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2021 Journal article Open Access OPEN

Solving the same-different task with convolutional neural networks
Messina N., Amato G. Carrara F., Gennaro C., Falchi F.
Deep learning demonstrated major abilities in solving many kinds of different real-world problems in computer vision literature. However, they are still strained by simple reasoning tasks that humans consider easy to solve. In this work, we probe current state-of-the-art convolutional neural networks on a difficult set of tasks known as the same-different problems. All the problems require the same prerequisite to be solved correctly: understanding if two random shapes inside the same image are the same or not. With the experiments carried out in this work, we demonstrate that residual connections, and more generally the skip connections, seem to have only a marginal impact on the learning of the proposed problems. In particular, we experiment with DenseNets, and we examine the contribution of residual and recurrent connections in already tested architectures, ResNet-18, and CorNet-S respectively. Our experiments show that older feed-forward networks, AlexNet and VGG, are almost unable to learn the proposed problems, except in some specific scenarios. We show that recently introduced architectures can converge even in the cases where the important parts of their architecture are removed. We finally carry out some zero-shot generalization tests, and we discover that in these scenarios residual and recurrent connections can have a stronger impact on the overall test accuracy. On four difficult problems from the SVRT dataset, we can reach state-of-the-art results with respect to the previous approaches, obtaining super-human performances on three of the four problems.Source: Pattern recognition letters 143 (2021): 75–80. doi:10.1016/j.patrec.2020.12.019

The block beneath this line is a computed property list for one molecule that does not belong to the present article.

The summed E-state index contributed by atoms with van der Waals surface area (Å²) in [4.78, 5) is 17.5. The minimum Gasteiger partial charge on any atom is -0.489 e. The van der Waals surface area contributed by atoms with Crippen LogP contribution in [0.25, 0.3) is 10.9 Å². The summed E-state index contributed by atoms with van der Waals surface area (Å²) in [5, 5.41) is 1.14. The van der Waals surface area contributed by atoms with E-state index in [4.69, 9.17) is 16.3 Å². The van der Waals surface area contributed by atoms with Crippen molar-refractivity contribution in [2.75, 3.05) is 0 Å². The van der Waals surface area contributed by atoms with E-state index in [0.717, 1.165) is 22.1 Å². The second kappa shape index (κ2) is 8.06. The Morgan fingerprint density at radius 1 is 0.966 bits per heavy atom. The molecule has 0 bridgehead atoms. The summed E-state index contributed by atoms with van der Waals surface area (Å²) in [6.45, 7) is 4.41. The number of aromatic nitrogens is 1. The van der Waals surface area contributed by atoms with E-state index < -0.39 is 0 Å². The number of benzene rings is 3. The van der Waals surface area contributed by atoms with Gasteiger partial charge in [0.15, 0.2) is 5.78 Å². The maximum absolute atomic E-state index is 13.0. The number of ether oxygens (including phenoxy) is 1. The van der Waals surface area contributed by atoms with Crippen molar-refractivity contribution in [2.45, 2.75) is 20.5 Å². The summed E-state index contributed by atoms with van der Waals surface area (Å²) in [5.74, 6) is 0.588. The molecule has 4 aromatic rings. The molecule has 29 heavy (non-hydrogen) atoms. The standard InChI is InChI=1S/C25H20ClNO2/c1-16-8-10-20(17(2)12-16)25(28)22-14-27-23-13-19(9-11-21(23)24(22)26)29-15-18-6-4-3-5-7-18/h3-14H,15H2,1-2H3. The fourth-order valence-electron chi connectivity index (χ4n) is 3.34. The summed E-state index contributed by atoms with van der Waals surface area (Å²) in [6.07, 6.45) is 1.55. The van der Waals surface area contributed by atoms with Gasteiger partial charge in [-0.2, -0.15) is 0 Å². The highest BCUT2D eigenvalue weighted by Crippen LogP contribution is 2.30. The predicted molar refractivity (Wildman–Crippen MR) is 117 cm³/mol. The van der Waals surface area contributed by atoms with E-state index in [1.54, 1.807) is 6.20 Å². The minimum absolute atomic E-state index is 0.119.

DOI: 10.1016/j.patrec.2020.12.019
Project(s): AI4EU via OpenAIRE

See at: arXiv.org e-Print Archive Open Access | Pattern Recognition Letters Open Access | ISTI Repository Open Access | Pattern Recognition Letters Restricted | Pattern Recognition Letters Restricted | Pattern Recognition Letters Restricted | Pattern Recognition Letters Restricted | Pattern Recognition Letters Restricted | Pattern Recognition Letters Restricted | Pattern Recognition Letters Restricted | CNR ExploRA Restricted | Pattern Recognition Letters Restricted | www.sciencedirect.com Restricted


2020 Conference article Restricted

Re-implementing and Extending Relation Network for R-CBIR
Messina N., Amato G., Falchi F.